We included 54 cases of PV and 12 of PF, diagnoses confirmed by histopathology (PV showing suprabasal acantholysis and PF showing subcorneal cleft). DIF was also performed in all cases. PV was divided into three clinical phenotypes depending on the localization of blisters and erosions at the time of presentation: Mucocutaneous, showing both mucosal and cutaneous erosions and blisters; pure mucosal, presenting with only mucosal erosions; pure cutaneous, presenting with only cutaneous blisters and erosions. Pure cutaneous PV was differentiated from PF histologically by the presence of suprabasal cleft in the former and subcorneal split in the latter. We took 72 controls, including other vesicobullous disorders (n = 7; bullous pemphigoid-3, herpes gestationis-1, epidermolysis bullosa dystrophicans-1, epidermolysis bullosa junctionalis-1 and paraneoplastic pemphigus-1), other dermatoses (n = 14, erythema multiforme, herpes zoster, varicella zoster, aphthous ulcer) and healthy controls (n = 51).

Sera were obtained from all cases and controls, coded for blinded testing and stored at 270 o C until the assays were performed.

Methodology of enzyme-linked immunosorbent assay test

ELISA was performed at 1:100 dilution of serum using kits purchased from Medical and Biological Laboratories Co. Ltd, Nagoya, Japan. The assay was performed using the manufacturer's instructions and an ELISA index value above the cut-off of 20.0 (as per the manufacturer's instructions) was considered positive for both anti-Dsg 1 and 3.

Methodology of immunoblot assay

Thin-split skin grafts were obtained from normal skin over the upper thigh of five controls to extract and identify pemphigus antigens. Separation of the epidermis from the dermis was carried out by the ethylene diamine tetraacetic acid (EDTA) method: Skin pieces were gently stirred at 4 o C for 48 h in phosphate buffer saline with 2 mM EDTA and 2 mM phenyl methyl sulfonyl fluoride (PMSF). The separated epidermis was extracted according to the method described by Labib et al. [5] Estimation of protein in the supernatant was performed by Bradford's method. [6] Once the epidermal proteins were isolated, sodium dodecyl sulfate polyacrylamide gel electrophoresis (SDS-PAGE) was performed for their separation. This was performed by Lammeli's method with 8% resolving gel and 6% stacking gel. [7] The protein was transferred onto a nitrocellulose membrane (NCM, Membrane Technologies Inc., India) at 20 V constant voltage overnight at 4 0 C (Towbin et al.). [8] Transfer of proteins from SDS-PAGE gels to NCM was followed by incubation of NCM with patient sera (1:40). It was then incubated with horse radish peroxidase-conjugated rabbit anti human IgG secondary antibody (Dako- Cytomation, Denmark) at a dilution of 1:500 and color was developed using 3,3'-diaminobenzidine.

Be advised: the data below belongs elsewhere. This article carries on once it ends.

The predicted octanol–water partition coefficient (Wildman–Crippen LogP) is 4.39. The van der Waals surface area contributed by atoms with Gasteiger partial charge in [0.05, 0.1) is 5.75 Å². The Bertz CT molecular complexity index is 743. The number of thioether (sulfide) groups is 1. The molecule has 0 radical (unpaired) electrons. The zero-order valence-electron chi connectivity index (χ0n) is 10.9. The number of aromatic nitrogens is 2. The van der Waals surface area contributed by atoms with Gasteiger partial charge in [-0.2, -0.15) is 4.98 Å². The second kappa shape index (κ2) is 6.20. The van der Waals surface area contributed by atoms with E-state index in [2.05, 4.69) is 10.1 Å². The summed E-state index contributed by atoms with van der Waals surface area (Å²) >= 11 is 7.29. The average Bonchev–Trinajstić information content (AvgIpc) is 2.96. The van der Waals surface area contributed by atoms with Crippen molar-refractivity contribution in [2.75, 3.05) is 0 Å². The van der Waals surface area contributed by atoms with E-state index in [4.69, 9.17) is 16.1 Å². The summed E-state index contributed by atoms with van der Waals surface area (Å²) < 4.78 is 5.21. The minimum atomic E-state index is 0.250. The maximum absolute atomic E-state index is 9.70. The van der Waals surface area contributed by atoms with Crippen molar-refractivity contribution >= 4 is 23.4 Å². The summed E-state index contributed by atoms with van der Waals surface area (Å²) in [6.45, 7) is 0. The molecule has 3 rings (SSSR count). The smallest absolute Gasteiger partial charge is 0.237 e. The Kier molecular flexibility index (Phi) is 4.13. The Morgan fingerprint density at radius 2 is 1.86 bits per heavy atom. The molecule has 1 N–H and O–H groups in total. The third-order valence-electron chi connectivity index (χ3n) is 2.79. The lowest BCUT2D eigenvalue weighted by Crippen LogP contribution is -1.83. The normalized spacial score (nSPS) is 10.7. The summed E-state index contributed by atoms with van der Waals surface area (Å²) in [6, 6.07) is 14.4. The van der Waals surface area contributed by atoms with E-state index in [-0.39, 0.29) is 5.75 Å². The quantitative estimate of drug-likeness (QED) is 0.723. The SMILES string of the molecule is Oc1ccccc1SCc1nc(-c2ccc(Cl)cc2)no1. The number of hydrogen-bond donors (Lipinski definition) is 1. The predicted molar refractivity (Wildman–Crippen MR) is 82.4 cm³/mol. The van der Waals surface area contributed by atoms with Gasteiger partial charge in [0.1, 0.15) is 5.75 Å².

Statistical analysis

ELISA titer values for anti-Dsg 1 and 3 were analyzed statistically by calculating the mean and standard deviation. The minimum and maximum values were taken as range in the respective groups. The mean anti-Dsg 1 and 3 titer values were compared between PV and PF using the Mann-Whitney test. Further, the specificity and sensitivity of the ELISA test and IB assay were calculated. Receiver operating characteristic (ROC) analysis was carried out to determine the discriminating ability of anti-Dsg antibodies between PV and PF. ROC analysis includes a plot of true positivity (sensitivity) versus false positivity (1-specificity) at each titer value. The area under the curve joined by the points in the plot gives the discriminating ability of the criteria being evaluated. An area of 50% or less is considered to be a chance or worse than chance discrimination. Naturally, the more the area under the curve the more the discrimination.


  Results Top


Of 54 PV cases, 43 had mucocutaneous involvement, nine had pure mucosal PV and two had pure cutaneous PV.

Enzyme-linked immunosorbent assay results

Pemphigus vulgaris


Of 54 cases, 45 (83.3%) showed raised anti-Dsg 1 titer while 53 (98.15%) had elevated anti-Dsg 3 titer [Table 1]. Of nine pure mucosal PV cases, all had markedly raised anti-Dsg 3 titer while the anti-Dsg 1 titer was elevated in only three (33.3%) cases. In the mucocutaneous variant, 39/43 (90.7%) had raised anti- Dsg 1 titer and 42 (97.7%) also had raised anti-Dsg 3 titer. In the pure cutaneous variant, both the cases had raised anti-Dsg 1 and 3 titers.

Mean anti-Dsg 1 and 3 titers were raised in all clinical phenotypes of PV, although the mean anti-Dsg 1 titer in the mucocutaneous variant was significantly higher than the pure mucosal group ( P < 0.001), with no significant difference in the anti-Dsg3 titer ( P = 0.609), being high in both the groups [Table 2].

Pemphigus foliaceous

In PF, the anti-Dsg 1 level was raised in 11/12 cases (91.6%) and Dsg 3 in 7/12 cases (58.5%), although both mean anti-Dsg 1 and 3 titers were very high [Table 3]. On comparing with PV, the mean anti-Dsg3 titer was significantly higher in PV than in PF ( P = 0.002), but with comparable anti-Dsg 1 titer ( P = 0.057).